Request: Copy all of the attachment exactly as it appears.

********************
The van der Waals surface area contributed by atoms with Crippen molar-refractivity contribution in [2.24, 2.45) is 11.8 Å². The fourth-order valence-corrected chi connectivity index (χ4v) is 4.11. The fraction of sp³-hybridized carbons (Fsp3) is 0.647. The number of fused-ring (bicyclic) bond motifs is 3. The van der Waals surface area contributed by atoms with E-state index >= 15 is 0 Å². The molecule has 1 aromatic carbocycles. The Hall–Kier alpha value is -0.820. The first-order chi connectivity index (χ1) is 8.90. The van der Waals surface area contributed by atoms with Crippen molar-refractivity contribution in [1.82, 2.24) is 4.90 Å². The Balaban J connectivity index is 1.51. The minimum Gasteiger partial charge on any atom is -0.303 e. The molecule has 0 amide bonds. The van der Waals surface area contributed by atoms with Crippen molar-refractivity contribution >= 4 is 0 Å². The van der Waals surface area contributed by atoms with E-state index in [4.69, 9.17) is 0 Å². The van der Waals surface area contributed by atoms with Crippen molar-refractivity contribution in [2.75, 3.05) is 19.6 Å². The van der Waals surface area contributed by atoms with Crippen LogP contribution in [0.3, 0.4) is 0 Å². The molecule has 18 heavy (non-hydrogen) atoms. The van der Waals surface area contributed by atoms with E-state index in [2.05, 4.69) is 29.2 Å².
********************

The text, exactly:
The van der Waals surface area contributed by atoms with Crippen molar-refractivity contribution in [2.24, 2.45) is 11.8 Å². The fourth-order valence-corrected chi connectivity index (χ4v) is 4.11. The fraction of sp³-hybridized carbons (Fsp3) is 0.647. The number of fused-ring (bicyclic) bond motifs is 3. The van der Waals surface area contributed by atoms with E-state index >= 15 is 0 Å². The molecule has 1 aromatic carbocycles. The Hall–Kier alpha value is -0.820. The first-order chi connectivity index (χ1) is 8.90. The van der Waals surface area contributed by atoms with Crippen molar-refractivity contribution in [1.82, 2.24) is 4.90 Å². The Balaban J connectivity index is 1.51. The minimum Gasteiger partial charge on any atom is -0.303 e. The molecule has 0 amide bonds. The van der Waals surface area contributed by atoms with Crippen molar-refractivity contribution >= 4 is 0 Å². The van der Waals surface area contributed by atoms with E-state index in [4.69, 9.17) is 0 Å². The van der Waals surface area contributed by atoms with Crippen molar-refractivity contribution in [2.75, 3.05) is 19.6 Å². The van der Waals surface area contributed by atoms with Crippen LogP contribution in [0.3, 0.4) is 0 Å². The molecule has 18 heavy (non-hydrogen) atoms. The van der Waals surface area contributed by atoms with E-state index in [2.05, 4.69) is 29.2 Å².